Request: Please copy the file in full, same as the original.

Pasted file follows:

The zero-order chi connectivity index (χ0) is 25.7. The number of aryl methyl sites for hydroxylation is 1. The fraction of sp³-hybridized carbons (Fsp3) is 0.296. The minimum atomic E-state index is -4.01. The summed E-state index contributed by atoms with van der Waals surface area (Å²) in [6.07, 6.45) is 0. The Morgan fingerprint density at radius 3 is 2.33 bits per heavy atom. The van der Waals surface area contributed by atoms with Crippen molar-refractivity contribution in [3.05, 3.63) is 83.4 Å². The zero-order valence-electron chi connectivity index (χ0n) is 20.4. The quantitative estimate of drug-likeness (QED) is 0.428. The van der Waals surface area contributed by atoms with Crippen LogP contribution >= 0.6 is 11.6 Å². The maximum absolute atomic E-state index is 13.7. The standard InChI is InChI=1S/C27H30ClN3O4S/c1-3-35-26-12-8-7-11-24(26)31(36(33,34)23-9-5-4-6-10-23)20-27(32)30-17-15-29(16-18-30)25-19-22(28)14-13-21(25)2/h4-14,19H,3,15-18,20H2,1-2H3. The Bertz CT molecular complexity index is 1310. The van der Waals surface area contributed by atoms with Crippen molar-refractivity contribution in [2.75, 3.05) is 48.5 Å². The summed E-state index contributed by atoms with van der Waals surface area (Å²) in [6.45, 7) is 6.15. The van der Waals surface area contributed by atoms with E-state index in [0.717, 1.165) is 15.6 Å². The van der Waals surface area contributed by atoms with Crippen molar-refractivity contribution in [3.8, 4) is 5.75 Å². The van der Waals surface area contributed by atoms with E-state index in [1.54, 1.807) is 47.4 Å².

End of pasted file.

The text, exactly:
The zero-order chi connectivity index (χ0) is 25.7. The number of aryl methyl sites for hydroxylation is 1. The fraction of sp³-hybridized carbons (Fsp3) is 0.296. The minimum atomic E-state index is -4.01. The summed E-state index contributed by atoms with van der Waals surface area (Å²) in [6.07, 6.45) is 0. The Morgan fingerprint density at radius 3 is 2.33 bits per heavy atom. The van der Waals surface area contributed by atoms with Crippen molar-refractivity contribution in [3.05, 3.63) is 83.4 Å². The zero-order valence-electron chi connectivity index (χ0n) is 20.4. The quantitative estimate of drug-likeness (QED) is 0.428. The van der Waals surface area contributed by atoms with Crippen LogP contribution >= 0.6 is 11.6 Å². The maximum absolute atomic E-state index is 13.7. The standard InChI is InChI=1S/C27H30ClN3O4S/c1-3-35-26-12-8-7-11-24(26)31(36(33,34)23-9-5-4-6-10-23)20-27(32)30-17-15-29(16-18-30)25-19-22(28)14-13-21(25)2/h4-14,19H,3,15-18,20H2,1-2H3. The Bertz CT molecular complexity index is 1310. The van der Waals surface area contributed by atoms with Crippen molar-refractivity contribution in [2.75, 3.05) is 48.5 Å². The summed E-state index contributed by atoms with van der Waals surface area (Å²) in [6.45, 7) is 6.15. The van der Waals surface area contributed by atoms with E-state index in [0.717, 1.165) is 15.6 Å². The van der Waals surface area contributed by atoms with Crippen molar-refractivity contribution in [3.8, 4) is 5.75 Å². The van der Waals surface area contributed by atoms with E-state index in [1.54, 1.807) is 47.4 Å².